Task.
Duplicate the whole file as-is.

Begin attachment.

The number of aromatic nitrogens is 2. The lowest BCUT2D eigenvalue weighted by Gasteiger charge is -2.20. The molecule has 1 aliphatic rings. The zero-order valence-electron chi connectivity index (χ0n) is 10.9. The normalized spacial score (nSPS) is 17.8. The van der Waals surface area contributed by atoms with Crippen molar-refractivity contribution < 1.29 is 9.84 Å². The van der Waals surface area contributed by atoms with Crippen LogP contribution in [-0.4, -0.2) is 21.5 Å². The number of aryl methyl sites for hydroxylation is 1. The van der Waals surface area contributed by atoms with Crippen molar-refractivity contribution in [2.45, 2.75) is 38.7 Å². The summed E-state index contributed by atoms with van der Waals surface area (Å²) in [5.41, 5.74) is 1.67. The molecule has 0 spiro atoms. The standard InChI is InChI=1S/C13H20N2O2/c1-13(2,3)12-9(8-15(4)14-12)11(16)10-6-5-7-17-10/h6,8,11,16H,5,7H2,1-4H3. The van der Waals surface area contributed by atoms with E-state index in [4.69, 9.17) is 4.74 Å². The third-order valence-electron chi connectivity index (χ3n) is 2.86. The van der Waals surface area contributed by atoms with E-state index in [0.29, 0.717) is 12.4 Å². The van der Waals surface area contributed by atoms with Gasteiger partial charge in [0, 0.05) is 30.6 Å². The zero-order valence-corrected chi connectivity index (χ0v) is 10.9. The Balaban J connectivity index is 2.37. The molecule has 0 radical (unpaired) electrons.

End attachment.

The number of aromatic nitrogens is 2. The lowest BCUT2D eigenvalue weighted by Gasteiger charge is -2.20. The molecule has 1 aliphatic rings. The zero-order valence-electron chi connectivity index (χ0n) is 10.9. The normalized spacial score (nSPS) is 17.8. The van der Waals surface area contributed by atoms with Crippen molar-refractivity contribution < 1.29 is 9.84 Å². The van der Waals surface area contributed by atoms with Crippen LogP contribution in [-0.4, -0.2) is 21.5 Å². The number of aryl methyl sites for hydroxylation is 1. The van der Waals surface area contributed by atoms with Crippen molar-refractivity contribution in [2.45, 2.75) is 38.7 Å². The summed E-state index contributed by atoms with van der Waals surface area (Å²) in [5.41, 5.74) is 1.67. The molecule has 0 spiro atoms. The standard InChI is InChI=1S/C13H20N2O2/c1-13(2,3)12-9(8-15(4)14-12)11(16)10-6-5-7-17-10/h6,8,11,16H,5,7H2,1-4H3. The van der Waals surface area contributed by atoms with E-state index in [4.69, 9.17) is 4.74 Å². The third-order valence-electron chi connectivity index (χ3n) is 2.86. The van der Waals surface area contributed by atoms with E-state index in [0.29, 0.717) is 12.4 Å². The van der Waals surface area contributed by atoms with Gasteiger partial charge in [0, 0.05) is 30.6 Å². The zero-order valence-corrected chi connectivity index (χ0v) is 10.9. The Balaban J connectivity index is 2.37. The molecule has 0 radical (unpaired) electrons.